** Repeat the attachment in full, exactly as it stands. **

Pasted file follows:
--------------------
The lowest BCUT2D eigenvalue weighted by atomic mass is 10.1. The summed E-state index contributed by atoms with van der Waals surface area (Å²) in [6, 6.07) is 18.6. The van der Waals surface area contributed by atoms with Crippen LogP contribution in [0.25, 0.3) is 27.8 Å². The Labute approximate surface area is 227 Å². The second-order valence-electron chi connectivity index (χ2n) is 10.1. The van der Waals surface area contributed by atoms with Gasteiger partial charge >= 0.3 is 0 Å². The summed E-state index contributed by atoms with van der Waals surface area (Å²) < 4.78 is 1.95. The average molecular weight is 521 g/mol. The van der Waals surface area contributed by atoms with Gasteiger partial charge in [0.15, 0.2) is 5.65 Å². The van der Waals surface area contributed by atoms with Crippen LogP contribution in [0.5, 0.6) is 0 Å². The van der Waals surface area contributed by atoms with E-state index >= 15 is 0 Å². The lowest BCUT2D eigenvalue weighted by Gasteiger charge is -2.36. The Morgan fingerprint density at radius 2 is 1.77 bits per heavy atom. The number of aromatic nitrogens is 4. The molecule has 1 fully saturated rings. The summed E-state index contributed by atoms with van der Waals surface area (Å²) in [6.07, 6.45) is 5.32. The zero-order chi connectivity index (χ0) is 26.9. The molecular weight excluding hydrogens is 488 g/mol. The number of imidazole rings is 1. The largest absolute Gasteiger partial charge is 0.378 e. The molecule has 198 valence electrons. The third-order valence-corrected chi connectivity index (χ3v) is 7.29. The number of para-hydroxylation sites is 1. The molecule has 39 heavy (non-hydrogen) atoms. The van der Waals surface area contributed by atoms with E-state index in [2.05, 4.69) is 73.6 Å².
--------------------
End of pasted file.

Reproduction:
The lowest BCUT2D eigenvalue weighted by atomic mass is 10.1. The summed E-state index contributed by atoms with van der Waals surface area (Å²) in [6, 6.07) is 18.6. The van der Waals surface area contributed by atoms with Crippen LogP contribution in [0.25, 0.3) is 27.8 Å². The Labute approximate surface area is 227 Å². The second-order valence-electron chi connectivity index (χ2n) is 10.1. The van der Waals surface area contributed by atoms with Gasteiger partial charge >= 0.3 is 0 Å². The summed E-state index contributed by atoms with van der Waals surface area (Å²) < 4.78 is 1.95. The average molecular weight is 521 g/mol. The van der Waals surface area contributed by atoms with Gasteiger partial charge in [0.15, 0.2) is 5.65 Å². The van der Waals surface area contributed by atoms with Crippen LogP contribution in [0.5, 0.6) is 0 Å². The van der Waals surface area contributed by atoms with E-state index >= 15 is 0 Å². The lowest BCUT2D eigenvalue weighted by Gasteiger charge is -2.36. The Morgan fingerprint density at radius 2 is 1.77 bits per heavy atom. The number of aromatic nitrogens is 4. The molecule has 1 fully saturated rings. The summed E-state index contributed by atoms with van der Waals surface area (Å²) in [6.07, 6.45) is 5.32. The zero-order chi connectivity index (χ0) is 26.9. The molecular weight excluding hydrogens is 488 g/mol. The number of imidazole rings is 1. The largest absolute Gasteiger partial charge is 0.378 e. The molecule has 198 valence electrons. The third-order valence-corrected chi connectivity index (χ3v) is 7.29. The number of para-hydroxylation sites is 1. The molecule has 39 heavy (non-hydrogen) atoms. The van der Waals surface area contributed by atoms with E-state index in [2.05, 4.69) is 73.6 Å².